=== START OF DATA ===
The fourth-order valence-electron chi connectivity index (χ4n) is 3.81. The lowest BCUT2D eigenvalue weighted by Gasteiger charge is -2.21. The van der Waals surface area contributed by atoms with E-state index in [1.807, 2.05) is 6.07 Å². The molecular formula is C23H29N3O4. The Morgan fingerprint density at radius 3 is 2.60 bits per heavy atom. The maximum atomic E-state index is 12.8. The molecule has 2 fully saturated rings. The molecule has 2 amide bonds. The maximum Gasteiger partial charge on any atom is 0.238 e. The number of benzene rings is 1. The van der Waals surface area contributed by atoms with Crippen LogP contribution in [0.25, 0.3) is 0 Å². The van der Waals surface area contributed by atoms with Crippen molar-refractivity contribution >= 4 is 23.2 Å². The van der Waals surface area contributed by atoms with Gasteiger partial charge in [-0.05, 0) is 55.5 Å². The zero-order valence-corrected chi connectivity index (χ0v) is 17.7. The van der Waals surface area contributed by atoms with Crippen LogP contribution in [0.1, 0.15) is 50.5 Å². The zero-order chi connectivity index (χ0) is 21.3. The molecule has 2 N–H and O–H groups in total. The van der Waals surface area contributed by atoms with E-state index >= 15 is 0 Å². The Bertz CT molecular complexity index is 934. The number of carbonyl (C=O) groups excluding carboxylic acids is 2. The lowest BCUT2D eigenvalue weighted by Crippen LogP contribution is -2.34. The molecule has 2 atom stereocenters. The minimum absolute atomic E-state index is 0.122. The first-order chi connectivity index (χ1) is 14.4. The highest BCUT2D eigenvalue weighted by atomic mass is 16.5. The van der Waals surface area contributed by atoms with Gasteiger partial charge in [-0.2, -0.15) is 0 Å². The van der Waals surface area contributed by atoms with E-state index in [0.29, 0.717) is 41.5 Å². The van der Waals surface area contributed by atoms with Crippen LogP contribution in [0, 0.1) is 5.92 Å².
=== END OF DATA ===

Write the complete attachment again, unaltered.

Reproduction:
The fourth-order valence-electron chi connectivity index (χ4n) is 3.81. The lowest BCUT2D eigenvalue weighted by Gasteiger charge is -2.21. The van der Waals surface area contributed by atoms with E-state index in [1.807, 2.05) is 6.07 Å². The molecular formula is C23H29N3O4. The Morgan fingerprint density at radius 3 is 2.60 bits per heavy atom. The maximum atomic E-state index is 12.8. The molecule has 2 fully saturated rings. The molecule has 2 amide bonds. The maximum Gasteiger partial charge on any atom is 0.238 e. The number of benzene rings is 1. The van der Waals surface area contributed by atoms with Crippen LogP contribution in [0.25, 0.3) is 0 Å². The van der Waals surface area contributed by atoms with Crippen molar-refractivity contribution >= 4 is 23.2 Å². The van der Waals surface area contributed by atoms with Gasteiger partial charge in [-0.05, 0) is 55.5 Å². The zero-order valence-corrected chi connectivity index (χ0v) is 17.7. The van der Waals surface area contributed by atoms with Crippen LogP contribution in [0.1, 0.15) is 50.5 Å². The zero-order chi connectivity index (χ0) is 21.3. The molecule has 2 N–H and O–H groups in total. The van der Waals surface area contributed by atoms with E-state index >= 15 is 0 Å². The Bertz CT molecular complexity index is 934. The number of carbonyl (C=O) groups excluding carboxylic acids is 2. The lowest BCUT2D eigenvalue weighted by Crippen LogP contribution is -2.34. The molecule has 2 atom stereocenters. The minimum absolute atomic E-state index is 0.122. The first-order chi connectivity index (χ1) is 14.4. The highest BCUT2D eigenvalue weighted by atomic mass is 16.5. The van der Waals surface area contributed by atoms with Gasteiger partial charge in [-0.2, -0.15) is 0 Å². The van der Waals surface area contributed by atoms with E-state index in [0.29, 0.717) is 41.5 Å². The van der Waals surface area contributed by atoms with Crippen LogP contribution in [0, 0.1) is 5.92 Å².